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  • View in gallery

    Tangential wind radial profiles with a Vmax of 40 m s−1 and RMW of 40 km: (a) near-eyewall Willoughby profile (solid) and modified Rankine profile (dash) with an α of 0.5; (b) full Willoughby profile (solid), Willoughby profile with forced decay (thin solid), modified Rankine profile (dash), and modified Rankine profile with forced decay (thin dashed); (c) inertial stability (s−1) profile for the vortices in (a).

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    Axisymmetric wind field produced by the boundary layer model (F09) using an eddy diffusivity of 55 m2 s−1: (a) tangential wind (m s−1), (b) radial wind (m s−1), and (c) vertical wind (cm s−1).

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    Vertical wind profiles at the radius of maximum wind produced by the boundary layer model (F09) for different values of eddy diffusivity: (a) tangential wind (m s−1), (b) radial wind (m s−1), and (c) vertical wind (cm s−1).

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    Modified Rankine profile derived from two hypothetical surface observations (solid). Surface wind profile derived from the F09 boundary layer model (dashed) with boundary layer top wind parameters defined to match the surface observations from multiple regression (solid circle; see text for details). The smoothed version of the boundary layer top profile used in the model to maintain a continuous first derivative in the wind profile is given by the solid plus line.

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    Full axisymmetric wind field produced by matching the boundary layer model (F09) with the free-atmosphere model (E86) as described in the text: (a) tangential wind (m s−1), (b) radial wind (m s−1), and (c) vertical wind (cm s−1).

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    Perturbation hydrostatic pressure (colorfill; hPa) and boundary layer top wind vectors for Hurricane Lili at 0000 UTC 3 Oct 2002: (a) analysis, (b) analysis without vortex, and (c) analysis with synthetic vortex.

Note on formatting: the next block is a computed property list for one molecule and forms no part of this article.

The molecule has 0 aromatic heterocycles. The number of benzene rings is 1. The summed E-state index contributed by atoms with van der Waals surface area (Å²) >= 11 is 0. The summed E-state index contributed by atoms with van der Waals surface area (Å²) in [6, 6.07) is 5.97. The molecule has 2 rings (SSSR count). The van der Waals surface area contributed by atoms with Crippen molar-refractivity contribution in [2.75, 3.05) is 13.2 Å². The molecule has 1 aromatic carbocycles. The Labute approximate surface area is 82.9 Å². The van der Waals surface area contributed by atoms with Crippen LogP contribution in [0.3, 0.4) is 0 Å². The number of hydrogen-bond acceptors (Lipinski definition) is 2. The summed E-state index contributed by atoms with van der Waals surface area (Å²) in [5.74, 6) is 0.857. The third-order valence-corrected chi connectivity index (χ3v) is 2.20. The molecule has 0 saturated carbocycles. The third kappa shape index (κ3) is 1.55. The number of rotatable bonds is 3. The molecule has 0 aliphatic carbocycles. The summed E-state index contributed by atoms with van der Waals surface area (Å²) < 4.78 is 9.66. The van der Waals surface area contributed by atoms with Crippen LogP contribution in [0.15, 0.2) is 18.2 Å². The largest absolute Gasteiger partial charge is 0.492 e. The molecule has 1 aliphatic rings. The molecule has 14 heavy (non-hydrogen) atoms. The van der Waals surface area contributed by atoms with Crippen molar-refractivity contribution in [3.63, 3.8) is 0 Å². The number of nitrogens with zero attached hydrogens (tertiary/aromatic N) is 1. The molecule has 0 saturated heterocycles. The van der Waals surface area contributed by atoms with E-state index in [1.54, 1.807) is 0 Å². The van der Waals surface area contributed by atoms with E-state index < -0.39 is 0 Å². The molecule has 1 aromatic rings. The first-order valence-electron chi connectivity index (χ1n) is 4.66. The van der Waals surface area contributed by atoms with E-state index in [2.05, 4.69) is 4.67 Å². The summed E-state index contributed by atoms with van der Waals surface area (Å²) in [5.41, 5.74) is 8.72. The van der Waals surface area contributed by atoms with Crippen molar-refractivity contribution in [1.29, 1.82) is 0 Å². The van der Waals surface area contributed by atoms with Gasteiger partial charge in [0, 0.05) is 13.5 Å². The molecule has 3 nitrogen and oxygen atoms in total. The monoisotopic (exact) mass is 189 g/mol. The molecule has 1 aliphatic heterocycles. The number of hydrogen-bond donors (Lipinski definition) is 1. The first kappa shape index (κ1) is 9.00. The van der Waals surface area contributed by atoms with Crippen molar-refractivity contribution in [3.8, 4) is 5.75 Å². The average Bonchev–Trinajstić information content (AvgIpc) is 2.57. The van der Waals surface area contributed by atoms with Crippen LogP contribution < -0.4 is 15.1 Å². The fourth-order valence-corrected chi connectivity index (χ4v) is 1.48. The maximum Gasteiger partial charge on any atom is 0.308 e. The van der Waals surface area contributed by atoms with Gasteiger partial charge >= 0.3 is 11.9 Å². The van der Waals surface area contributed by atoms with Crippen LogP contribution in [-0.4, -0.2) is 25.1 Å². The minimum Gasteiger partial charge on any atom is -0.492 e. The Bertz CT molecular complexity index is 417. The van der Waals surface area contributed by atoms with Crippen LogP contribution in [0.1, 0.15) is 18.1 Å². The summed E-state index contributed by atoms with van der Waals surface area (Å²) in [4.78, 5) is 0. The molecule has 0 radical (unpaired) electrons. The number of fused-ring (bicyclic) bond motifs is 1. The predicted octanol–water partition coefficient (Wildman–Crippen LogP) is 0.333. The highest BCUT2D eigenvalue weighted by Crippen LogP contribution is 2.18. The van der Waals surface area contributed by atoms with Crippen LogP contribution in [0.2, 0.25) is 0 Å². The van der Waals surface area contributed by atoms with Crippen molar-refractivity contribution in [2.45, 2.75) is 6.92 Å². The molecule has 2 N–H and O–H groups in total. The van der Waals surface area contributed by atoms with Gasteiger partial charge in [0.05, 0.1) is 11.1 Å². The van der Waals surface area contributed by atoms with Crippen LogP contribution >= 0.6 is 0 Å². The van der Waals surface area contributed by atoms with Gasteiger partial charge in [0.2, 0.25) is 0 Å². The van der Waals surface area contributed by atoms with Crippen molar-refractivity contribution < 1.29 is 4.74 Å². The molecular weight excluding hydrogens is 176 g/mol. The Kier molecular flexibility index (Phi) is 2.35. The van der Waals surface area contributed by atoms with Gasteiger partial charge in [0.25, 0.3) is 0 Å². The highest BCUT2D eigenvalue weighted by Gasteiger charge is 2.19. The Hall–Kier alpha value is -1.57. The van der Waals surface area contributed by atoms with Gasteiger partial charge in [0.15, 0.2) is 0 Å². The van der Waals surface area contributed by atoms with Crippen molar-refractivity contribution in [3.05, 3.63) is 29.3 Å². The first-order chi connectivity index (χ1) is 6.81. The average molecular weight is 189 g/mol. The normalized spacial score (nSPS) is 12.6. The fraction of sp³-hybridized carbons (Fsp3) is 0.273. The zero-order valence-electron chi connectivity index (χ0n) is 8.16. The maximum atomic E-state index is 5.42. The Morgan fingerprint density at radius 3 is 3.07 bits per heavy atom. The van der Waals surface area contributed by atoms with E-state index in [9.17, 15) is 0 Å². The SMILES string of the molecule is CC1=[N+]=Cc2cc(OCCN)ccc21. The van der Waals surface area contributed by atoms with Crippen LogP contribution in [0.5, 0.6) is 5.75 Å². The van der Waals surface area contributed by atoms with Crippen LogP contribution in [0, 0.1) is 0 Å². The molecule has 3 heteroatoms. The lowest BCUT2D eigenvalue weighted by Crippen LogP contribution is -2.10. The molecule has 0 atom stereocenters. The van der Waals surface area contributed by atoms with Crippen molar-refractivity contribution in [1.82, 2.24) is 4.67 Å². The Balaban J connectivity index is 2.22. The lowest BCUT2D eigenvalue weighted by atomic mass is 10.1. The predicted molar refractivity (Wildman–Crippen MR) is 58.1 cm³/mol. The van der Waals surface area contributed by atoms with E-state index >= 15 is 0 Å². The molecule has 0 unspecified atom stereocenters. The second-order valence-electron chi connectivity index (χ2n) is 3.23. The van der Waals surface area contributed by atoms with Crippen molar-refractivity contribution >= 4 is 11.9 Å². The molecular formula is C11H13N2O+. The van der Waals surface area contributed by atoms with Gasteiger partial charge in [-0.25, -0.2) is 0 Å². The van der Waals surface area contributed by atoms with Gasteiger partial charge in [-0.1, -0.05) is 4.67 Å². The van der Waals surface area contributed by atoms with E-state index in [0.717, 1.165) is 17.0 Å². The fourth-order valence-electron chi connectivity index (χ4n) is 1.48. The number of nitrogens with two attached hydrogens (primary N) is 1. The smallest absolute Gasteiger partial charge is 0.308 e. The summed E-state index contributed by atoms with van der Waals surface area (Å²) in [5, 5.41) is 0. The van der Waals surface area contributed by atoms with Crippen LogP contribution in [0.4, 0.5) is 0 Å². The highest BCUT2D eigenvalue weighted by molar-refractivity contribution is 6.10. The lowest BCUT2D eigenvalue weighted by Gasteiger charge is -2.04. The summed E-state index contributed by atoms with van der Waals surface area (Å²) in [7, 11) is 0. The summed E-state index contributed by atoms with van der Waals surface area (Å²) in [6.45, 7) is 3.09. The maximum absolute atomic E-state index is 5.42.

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    Cyclonic wind (m s−1)—Hurricane Lili: (a) HRD surface H*wind at 0130 UTC 3 Oct 2002; (b),(c),(d) first model level (approximately 100 m) at 0000 UTC 3 Oct 2002 for 1° FNL analysis interpolated to 27-km grid, bogus 27-km resolution, and bogus 9-km resolution, respectively.

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    (a) Minimum surface pressure (hPa; solid) and maximum 10-m tangential wind (m s−1; dashed) of the nature simulation. Open dots display the times at which the bogus algorithm is applied. (b) Track of TC from nature simulation (pluses) and simulation CONTROL (circles).

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    Azimuthally averaged tangential wind (m s−1) profile taken from the initialization of simulations discussed in text at (a) boundary layer top and (b) lowest model level (approximately 100 m).

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    Azimuthally averaged maximum tangential wind (m s−1) at lowest model level (approximately 100 m) of simulations discussed in text. The time axis represents hours of the nature simulation. All synthetic vortex initializations were conducted at hour 78.

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    (a),(c),(e) Azimuthally averaged, full tropospheric radial (grayscale; m s−1) and vertical motion at 3, 10, and 20 h of simulation CONTROL. Vertical motion contours are 0.1, 0.25, and 0.45 m s−1 at 3 h and 0.3, 0.6, and 0.9 m s−1 at 10 and 20 h. (b),(d),(f) Azimuthally averaged tangential wind (m s−1) in the boundary layer at 3, 10, and 20 h of simulation CONTROL.

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    Azimuthally averaged secondary circulation for CONTROL subtracted from NATURE. Darker color fill separated by solid contours represents positive values and lighter shades represented by dashed contours represent negative values: (a) radial motion (2 m s−1 contour interval) and (b) vertical motion (0.15 m s−1 contour interval).

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    Azimuthally averaged maximum tangential wind (m s−1) at lowest model level (approximately 100 m) of selected simulations with 15% moisture perturbation added as discussed in text.

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    (a) Azimuthally averaged tangential wind profile in the boundary layer utilizing the F09 model (solid) and gradient wind balance only using the surface tangential wind profile (dashed) and boundary layer top tangential wind profile (dash–dotted). The 10-m wind, which is not part of the initial condition, has been included for visualization. (b) Azimuthally averaged maximum tangential wind (m s−1) at lowest model level (approximately 100 m) of the simulations discussed in (a) along with the NATURE simulation.